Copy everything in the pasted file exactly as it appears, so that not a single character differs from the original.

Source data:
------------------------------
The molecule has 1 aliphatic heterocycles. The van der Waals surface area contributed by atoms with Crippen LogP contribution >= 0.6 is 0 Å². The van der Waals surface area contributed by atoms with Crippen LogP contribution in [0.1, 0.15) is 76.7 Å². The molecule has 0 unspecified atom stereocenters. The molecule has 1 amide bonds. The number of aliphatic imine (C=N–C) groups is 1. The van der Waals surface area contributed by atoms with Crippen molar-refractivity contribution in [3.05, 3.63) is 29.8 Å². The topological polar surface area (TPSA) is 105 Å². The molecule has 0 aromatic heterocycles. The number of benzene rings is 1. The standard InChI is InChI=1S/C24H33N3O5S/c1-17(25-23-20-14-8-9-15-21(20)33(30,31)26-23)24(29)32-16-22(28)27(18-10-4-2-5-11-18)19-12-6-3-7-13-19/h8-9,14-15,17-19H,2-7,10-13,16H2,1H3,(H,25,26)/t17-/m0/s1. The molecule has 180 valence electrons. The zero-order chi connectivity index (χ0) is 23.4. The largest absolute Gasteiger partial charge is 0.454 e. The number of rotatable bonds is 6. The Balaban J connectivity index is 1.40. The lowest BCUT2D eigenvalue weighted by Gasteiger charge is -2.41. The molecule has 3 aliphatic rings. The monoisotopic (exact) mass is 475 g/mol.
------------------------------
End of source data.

The molecule has 1 aliphatic heterocycles. The van der Waals surface area contributed by atoms with Crippen LogP contribution >= 0.6 is 0 Å². The van der Waals surface area contributed by atoms with Crippen LogP contribution in [0.1, 0.15) is 76.7 Å². The molecule has 0 unspecified atom stereocenters. The molecule has 1 amide bonds. The number of aliphatic imine (C=N–C) groups is 1. The van der Waals surface area contributed by atoms with Crippen molar-refractivity contribution in [3.05, 3.63) is 29.8 Å². The topological polar surface area (TPSA) is 105 Å². The molecule has 0 aromatic heterocycles. The number of benzene rings is 1. The standard InChI is InChI=1S/C24H33N3O5S/c1-17(25-23-20-14-8-9-15-21(20)33(30,31)26-23)24(29)32-16-22(28)27(18-10-4-2-5-11-18)19-12-6-3-7-13-19/h8-9,14-15,17-19H,2-7,10-13,16H2,1H3,(H,25,26)/t17-/m0/s1. The molecule has 180 valence electrons. The zero-order chi connectivity index (χ0) is 23.4. The largest absolute Gasteiger partial charge is 0.454 e. The number of rotatable bonds is 6. The Balaban J connectivity index is 1.40. The lowest BCUT2D eigenvalue weighted by Gasteiger charge is -2.41. The molecule has 3 aliphatic rings. The monoisotopic (exact) mass is 475 g/mol.